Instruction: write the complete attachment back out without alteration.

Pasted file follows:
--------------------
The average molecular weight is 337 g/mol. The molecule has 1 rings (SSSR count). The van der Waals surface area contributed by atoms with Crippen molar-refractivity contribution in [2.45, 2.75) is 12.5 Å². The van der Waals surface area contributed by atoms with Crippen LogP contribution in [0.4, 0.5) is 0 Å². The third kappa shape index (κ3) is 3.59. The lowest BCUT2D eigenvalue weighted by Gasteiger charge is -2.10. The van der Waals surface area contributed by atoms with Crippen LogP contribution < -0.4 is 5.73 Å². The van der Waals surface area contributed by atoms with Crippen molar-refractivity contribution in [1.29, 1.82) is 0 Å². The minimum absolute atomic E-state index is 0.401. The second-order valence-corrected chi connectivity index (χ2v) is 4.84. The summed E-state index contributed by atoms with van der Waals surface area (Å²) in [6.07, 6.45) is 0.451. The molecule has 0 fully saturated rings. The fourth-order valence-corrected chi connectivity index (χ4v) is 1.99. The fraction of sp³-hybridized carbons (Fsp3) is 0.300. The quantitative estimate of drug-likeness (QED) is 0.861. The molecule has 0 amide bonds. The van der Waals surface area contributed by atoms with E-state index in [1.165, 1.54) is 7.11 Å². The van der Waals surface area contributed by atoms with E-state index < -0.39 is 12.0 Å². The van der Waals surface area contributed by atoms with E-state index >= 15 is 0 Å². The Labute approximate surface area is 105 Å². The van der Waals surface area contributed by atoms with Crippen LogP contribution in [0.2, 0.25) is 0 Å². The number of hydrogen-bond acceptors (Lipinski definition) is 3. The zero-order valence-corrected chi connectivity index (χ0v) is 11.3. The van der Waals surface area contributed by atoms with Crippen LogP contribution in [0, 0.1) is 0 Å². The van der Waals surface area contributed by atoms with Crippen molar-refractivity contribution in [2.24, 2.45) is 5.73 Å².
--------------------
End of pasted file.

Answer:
The average molecular weight is 337 g/mol. The molecule has 1 rings (SSSR count). The van der Waals surface area contributed by atoms with Crippen molar-refractivity contribution in [2.45, 2.75) is 12.5 Å². The van der Waals surface area contributed by atoms with Crippen LogP contribution in [0.4, 0.5) is 0 Å². The third kappa shape index (κ3) is 3.59. The lowest BCUT2D eigenvalue weighted by Gasteiger charge is -2.10. The van der Waals surface area contributed by atoms with Crippen LogP contribution < -0.4 is 5.73 Å². The van der Waals surface area contributed by atoms with Crippen molar-refractivity contribution in [1.29, 1.82) is 0 Å². The minimum absolute atomic E-state index is 0.401. The second-order valence-corrected chi connectivity index (χ2v) is 4.84. The summed E-state index contributed by atoms with van der Waals surface area (Å²) in [6.07, 6.45) is 0.451. The molecule has 0 fully saturated rings. The fourth-order valence-corrected chi connectivity index (χ4v) is 1.99. The fraction of sp³-hybridized carbons (Fsp3) is 0.300. The quantitative estimate of drug-likeness (QED) is 0.861. The molecule has 0 amide bonds. The van der Waals surface area contributed by atoms with E-state index in [1.165, 1.54) is 7.11 Å². The van der Waals surface area contributed by atoms with E-state index < -0.39 is 12.0 Å². The van der Waals surface area contributed by atoms with E-state index >= 15 is 0 Å². The Labute approximate surface area is 105 Å². The van der Waals surface area contributed by atoms with Crippen LogP contribution in [0.2, 0.25) is 0 Å². The number of hydrogen-bond acceptors (Lipinski definition) is 3. The zero-order valence-corrected chi connectivity index (χ0v) is 11.3. The van der Waals surface area contributed by atoms with Crippen LogP contribution in [0, 0.1) is 0 Å². The van der Waals surface area contributed by atoms with Crippen molar-refractivity contribution in [2.24, 2.45) is 5.73 Å².